It’s Christmas Eve day…and while the last six weeks have been filled with unexpected turns and roundabouts, many little rays of sunlight continue to pierce the fog of activity in the last few days…
1. Mardi’s folks arrived from Australia for a three week visit…it is great to have them here, and to have someone to look after the kids while we climb Mt Kilimanjaro with friends from Florida next week.
2. The health care strike that paralyzed the Government Hospital in Kenya (resulting in critical patients and traumas being shunted to mission hospitals like ours) and filled our beds and corridors to bursting officially ended a few days ago. Just in time for Christmas! While this is great news, please pray for our doctors and nurses who were forced to make some very difficult triaging decisions during this crisis, and some of whom are consequently in a state of exhaustion and grief before the holiday.
From an email Mardi sent to the Hospital staff yesterday:
Special thanks to:
“Honor one another above yourselves. Never be lacking in zeal, but keep your spiritual fervor, serving the Lord. Be joyful in hope, patient in affliction, faithful in prayer. Share with the Lord’s people who are in need.” – – Romans 12:9-12
I am so grateful to work with a team people whose lives are characterised by service, fervour, joy, hope, patience and faithfulness – you choose every day to be the embodiment of the gospel. What a Christmas gift.
Blessings and thanks, Mardi
3. I received a text at 3am yesterday from Paul, a community leader and pastor up the mountain that I have the privilege to mentor and learn from–seems his wife went into labor a month early and delivered a Christmas gift, a daughter-Maggie. Would I give them a ride home later that morning? 12 hours after delivering, Miriam walked proudly to our car holding little Maggie, surrounded by her joyful family from nearby Mai Mahui.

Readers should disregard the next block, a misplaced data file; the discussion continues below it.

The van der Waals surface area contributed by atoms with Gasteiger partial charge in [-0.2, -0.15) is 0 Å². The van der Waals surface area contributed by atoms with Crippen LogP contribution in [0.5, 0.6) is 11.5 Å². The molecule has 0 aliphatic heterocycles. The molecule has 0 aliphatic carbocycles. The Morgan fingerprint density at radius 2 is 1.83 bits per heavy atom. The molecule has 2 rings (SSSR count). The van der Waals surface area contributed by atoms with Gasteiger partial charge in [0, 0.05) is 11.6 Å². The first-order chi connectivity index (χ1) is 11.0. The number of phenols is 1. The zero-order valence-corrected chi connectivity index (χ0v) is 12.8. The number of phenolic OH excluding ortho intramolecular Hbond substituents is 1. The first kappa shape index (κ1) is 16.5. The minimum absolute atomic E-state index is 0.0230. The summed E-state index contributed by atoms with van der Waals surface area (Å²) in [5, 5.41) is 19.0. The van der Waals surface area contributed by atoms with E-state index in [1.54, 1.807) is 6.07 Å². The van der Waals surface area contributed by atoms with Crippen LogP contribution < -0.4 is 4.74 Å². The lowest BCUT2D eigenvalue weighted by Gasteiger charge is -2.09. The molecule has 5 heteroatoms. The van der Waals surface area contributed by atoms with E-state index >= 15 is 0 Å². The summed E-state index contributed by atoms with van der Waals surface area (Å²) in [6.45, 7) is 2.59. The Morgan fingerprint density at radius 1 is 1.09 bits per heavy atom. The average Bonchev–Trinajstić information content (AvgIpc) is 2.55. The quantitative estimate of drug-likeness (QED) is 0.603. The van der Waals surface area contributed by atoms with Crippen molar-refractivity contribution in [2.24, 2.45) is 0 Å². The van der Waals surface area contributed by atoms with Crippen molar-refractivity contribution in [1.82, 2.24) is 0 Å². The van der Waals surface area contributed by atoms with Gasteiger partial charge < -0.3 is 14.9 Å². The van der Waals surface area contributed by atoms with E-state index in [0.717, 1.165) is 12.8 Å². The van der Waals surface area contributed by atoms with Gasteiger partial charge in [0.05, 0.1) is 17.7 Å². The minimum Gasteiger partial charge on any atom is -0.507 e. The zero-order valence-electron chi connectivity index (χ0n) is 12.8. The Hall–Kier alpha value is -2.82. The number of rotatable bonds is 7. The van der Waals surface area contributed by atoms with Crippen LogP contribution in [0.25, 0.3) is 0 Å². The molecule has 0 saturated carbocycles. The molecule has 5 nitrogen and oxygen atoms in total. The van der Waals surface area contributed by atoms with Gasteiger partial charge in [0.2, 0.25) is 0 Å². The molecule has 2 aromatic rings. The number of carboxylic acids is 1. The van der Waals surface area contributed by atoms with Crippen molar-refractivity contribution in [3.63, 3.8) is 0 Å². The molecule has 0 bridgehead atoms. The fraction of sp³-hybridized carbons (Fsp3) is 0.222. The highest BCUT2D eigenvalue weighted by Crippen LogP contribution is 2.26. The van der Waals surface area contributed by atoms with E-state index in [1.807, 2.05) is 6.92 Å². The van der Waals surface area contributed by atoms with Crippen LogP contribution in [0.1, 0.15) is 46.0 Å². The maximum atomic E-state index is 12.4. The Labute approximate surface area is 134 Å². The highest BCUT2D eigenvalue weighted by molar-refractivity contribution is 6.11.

4. We had a “White Dinner” with the Myhre’s last night–a pre-Christmas Norwegian tradition with a white food and dress theme. Complete with a prayer in Norwegian, and a reading of Tolstoy’s Papa Panov’s Special Day. We had a ball, and Mardi’s parents enjoyed spending some time with our community here.
5. Farewells…Collins, the engineer and head of the Hospital’s maintenance and projects division has decided to move on to another job…I have been fortunate to walk alongside and provide consultant support to Collins over the last three years, and he will leave quite a legacy: on his watch Kijabe Hospital has undertaken and completed more infrastructure projects than it has in 100 years. He will be missed, but he goes to a major Kenyan railway project and will continue to support the developing infrastructure of this precious country on that project.
Tomorrow…Christmas Day. We’ll be hosting a German family (chaplains at Kijabe Hospital), a visiting obstetrician and his family from Australia, a nurse recently evacuated from South Sudan, a visiting family practice doctor and his family from Canada, and Mardi’s parents. It’s going to be a great day.
I am struck this morning by how our stumbling and halting practice of the discipline of Sabbath-keeping (having a 24 hour period every 7 days where we (try) to do no work) has started to train us to be be attentive to the Lord and survive difficult periods like we’ve had in the last few weeks. I really can’t explain why we’re doing OK at the moment, why in the midst of dealing with Riley’s health issues, a health care strike, and a business-as-usual work load we haven’t crumpled to the ground in the fetal position. But it’s true: we are tired, but we’re doing well, and this morning I was moved as I reflected on all the ways the Lord has touched our lives in the last few weeks.
In my prayer time this morning I read (Peter Scazzero’s Daily Office) about the importance of Sabbath rest:
Abraham Joshua Heschel once observed, “Unless one learns how to relish the taste of Sabbath while still in this world, unless one is initiated in the appreciation of eternal life, one will be unable to enjoy the taste of eternity in the world to come.” We are simply naive if we think that, having squandered or wasted the many good gifts of this creation, we will not do the same with the gifts of heaven. Sabbath practice, on this view, is a sort of training ground for the life of eternity, a preparation for the full reception and welcome of the presence of God. -Norman Wirzba
To friends and family near and far, wherever you are and in whatever season of life you find yourself in this Christmas, it is our prayer that you are able to rest and be attentive to the joy and hope around you. Whether you’re in chaos and mess, or order and peace, may a restful holiday be a training ground for you to prepare to receive and welcome the presence of God.